September 3, 2012

Early Morning Visitors

A few days after the visit from the luna moth, I opened the front door to find this:


Like the luna moths, I see these occasionally but only as a wing or two, after the cats have caught and eaten the moth.


About ten years ago, while living in Michigan, we discovered a very large moth. We were homeschooling, so researching and learning about it became the day's project. It was a cecropia moth, one of the big silkmoths. We were fortunate enough to watch it lay eggs, and after we kept watch over those eggs for about two weeks, they hatched into tiny little caterpillars and crawled off to begin their new lives. We learned that the adult moths do not eat, and live for only a few days, their mission just to mate and lay eggs.

I thought that my morning visitor was a cecropia, but when I looked online later to double-check the spelling, I realized it was not. (I know you moth-aficionados have already screamed at your screens that it is NOT a cecropia.) It's a polyphemus moth, also a silkmoth and from the same family, saturniidae. Polyphemus are a lighter brown color, and have different markings, but are the same relative size (BIG!)


So, with a big beautiful moth on my screen door, I did what anyone else would do - I grabbed my camera.


After snapping a few quick shots in case it flew away, I was able to spend a little more time on my photos. I moved slightly, looked down to make sure I wasn't going to fall off the porch (I keep hinting to hubby that I'd really like a handrail but it hasn't happened yet, and one of the dogs did fall off a few weeks ago), and gasped when I saw a second moth on the side of the house. TWO!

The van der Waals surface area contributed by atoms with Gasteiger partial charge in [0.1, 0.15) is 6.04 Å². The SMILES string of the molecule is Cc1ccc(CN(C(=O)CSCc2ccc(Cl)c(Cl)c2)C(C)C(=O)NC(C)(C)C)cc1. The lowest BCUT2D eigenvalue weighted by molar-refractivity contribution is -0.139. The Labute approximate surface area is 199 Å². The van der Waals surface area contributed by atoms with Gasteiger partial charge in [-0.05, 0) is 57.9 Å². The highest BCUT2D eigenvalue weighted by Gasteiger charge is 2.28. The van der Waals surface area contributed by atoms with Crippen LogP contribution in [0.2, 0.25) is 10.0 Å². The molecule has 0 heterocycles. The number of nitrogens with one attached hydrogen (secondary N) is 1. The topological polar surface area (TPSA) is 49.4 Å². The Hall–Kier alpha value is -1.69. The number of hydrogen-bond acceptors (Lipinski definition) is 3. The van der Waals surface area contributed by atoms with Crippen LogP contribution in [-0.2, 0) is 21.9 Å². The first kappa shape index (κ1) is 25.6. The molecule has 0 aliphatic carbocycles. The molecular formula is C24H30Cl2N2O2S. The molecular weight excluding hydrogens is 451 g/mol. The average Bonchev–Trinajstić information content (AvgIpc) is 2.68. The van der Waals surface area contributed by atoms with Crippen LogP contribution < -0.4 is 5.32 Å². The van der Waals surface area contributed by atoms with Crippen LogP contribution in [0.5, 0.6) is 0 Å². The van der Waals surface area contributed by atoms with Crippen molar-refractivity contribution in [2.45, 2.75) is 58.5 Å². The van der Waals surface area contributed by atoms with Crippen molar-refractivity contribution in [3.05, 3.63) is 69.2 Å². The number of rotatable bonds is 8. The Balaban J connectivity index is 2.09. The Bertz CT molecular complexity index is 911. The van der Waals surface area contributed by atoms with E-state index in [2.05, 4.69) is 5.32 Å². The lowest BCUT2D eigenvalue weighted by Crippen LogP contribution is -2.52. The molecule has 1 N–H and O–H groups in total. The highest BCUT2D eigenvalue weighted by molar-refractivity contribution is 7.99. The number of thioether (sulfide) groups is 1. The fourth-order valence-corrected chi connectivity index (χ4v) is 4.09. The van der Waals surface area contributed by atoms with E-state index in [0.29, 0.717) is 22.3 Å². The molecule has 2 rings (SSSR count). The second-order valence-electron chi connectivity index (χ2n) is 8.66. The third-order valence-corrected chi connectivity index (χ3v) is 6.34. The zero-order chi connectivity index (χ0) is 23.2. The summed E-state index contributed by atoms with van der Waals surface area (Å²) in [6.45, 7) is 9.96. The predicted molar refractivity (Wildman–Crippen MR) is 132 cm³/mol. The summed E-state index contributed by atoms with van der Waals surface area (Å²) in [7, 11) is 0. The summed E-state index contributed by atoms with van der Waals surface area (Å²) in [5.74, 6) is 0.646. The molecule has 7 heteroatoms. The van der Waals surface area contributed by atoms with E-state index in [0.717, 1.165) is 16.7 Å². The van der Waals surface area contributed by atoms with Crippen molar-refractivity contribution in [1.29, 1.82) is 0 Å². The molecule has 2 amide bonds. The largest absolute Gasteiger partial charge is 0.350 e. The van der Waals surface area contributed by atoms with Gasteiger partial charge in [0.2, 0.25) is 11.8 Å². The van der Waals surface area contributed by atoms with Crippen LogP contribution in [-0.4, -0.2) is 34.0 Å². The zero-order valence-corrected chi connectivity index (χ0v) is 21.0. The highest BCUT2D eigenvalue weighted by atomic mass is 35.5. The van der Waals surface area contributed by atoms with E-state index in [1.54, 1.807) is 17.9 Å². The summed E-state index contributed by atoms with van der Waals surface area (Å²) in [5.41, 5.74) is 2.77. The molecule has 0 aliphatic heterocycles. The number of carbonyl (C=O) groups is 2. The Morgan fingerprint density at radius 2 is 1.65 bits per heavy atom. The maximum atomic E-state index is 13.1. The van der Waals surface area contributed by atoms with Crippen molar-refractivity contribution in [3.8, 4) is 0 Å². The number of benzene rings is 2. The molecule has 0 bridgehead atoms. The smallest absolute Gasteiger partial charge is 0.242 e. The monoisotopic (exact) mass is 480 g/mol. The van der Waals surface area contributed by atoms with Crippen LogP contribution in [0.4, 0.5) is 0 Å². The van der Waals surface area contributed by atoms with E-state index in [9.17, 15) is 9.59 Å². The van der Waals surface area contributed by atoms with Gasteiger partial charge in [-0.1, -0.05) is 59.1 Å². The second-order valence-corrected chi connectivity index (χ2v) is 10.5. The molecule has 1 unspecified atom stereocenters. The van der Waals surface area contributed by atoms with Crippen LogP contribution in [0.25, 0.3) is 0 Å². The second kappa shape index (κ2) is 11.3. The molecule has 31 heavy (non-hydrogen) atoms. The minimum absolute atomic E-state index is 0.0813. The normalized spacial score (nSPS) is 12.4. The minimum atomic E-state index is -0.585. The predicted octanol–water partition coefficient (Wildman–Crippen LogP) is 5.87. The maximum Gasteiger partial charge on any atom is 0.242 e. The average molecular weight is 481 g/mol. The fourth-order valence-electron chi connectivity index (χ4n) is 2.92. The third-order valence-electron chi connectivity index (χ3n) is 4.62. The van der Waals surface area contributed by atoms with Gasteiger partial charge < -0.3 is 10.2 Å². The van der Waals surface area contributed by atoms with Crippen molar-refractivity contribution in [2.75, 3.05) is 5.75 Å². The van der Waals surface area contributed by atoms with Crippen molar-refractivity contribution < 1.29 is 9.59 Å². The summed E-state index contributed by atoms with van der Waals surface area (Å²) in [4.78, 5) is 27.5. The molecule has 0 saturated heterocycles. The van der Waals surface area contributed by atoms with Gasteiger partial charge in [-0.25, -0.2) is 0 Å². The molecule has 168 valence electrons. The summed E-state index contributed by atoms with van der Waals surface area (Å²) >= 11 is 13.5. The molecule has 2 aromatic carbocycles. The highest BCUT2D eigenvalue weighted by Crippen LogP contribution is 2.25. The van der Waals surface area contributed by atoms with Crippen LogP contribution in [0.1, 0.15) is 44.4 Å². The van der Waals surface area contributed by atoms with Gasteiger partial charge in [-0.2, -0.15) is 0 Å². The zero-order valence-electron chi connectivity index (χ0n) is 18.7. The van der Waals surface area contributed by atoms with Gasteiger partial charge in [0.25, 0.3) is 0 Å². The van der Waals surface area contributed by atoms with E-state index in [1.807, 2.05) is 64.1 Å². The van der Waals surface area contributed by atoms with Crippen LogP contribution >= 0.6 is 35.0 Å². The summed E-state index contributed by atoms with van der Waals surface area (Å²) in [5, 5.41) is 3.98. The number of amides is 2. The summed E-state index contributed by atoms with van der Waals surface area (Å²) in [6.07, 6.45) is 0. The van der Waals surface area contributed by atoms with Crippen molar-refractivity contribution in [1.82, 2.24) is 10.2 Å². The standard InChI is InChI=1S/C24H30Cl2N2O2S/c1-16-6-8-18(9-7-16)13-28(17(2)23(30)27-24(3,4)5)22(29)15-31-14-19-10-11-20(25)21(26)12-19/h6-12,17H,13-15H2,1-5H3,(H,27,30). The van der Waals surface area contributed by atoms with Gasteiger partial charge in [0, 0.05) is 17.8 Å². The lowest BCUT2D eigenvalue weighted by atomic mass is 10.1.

One of the indoor cats, Tink, was very interested in the moth and tried to climb up the screen. (You can tell from the condition of the screen in these photos that the cats do that a lot.) She knocked the moth off the door onto the porch. Those are 2x6's, by the way, to give you an idea of the moth's size.



To keep them safe from the outside cats, I coaxed them into a basket and moved them both to the bed of the pickup truck.


One was more active than the other, and even climbed up my boot, my clothes, my arm and onto my hand. I wanted a photo of that but it was my right hand and my camera is right-handed. The moth took off soon after; I watched it land in an oak tree at the edge of the yard. The other flew away later in the day.


Their wings were crisp and clean so they were both very young moths. I'm hoping there will be eggs laid soon.


The butterfliesandmoths.org page says that silkmoths eat the leaves of apple and plum trees, and we have some of both. Perhaps that's what attracts them to our yard?

Then, two days later, this was on the door:


You can see that this is an older moth. It's been around for a few days; the edges of its wings are frayed.


The color is muted, and the markings aren't as sharp and defined.


Once again, I moved it to the safety of the truck bed, out of sight of the outside cats. This one was content to rest in my hand, and I made sure I picked it up with my left hand so I could get this photo.


An hour later, the moth had warmed up, dried up from the dewy night, and had flown off...



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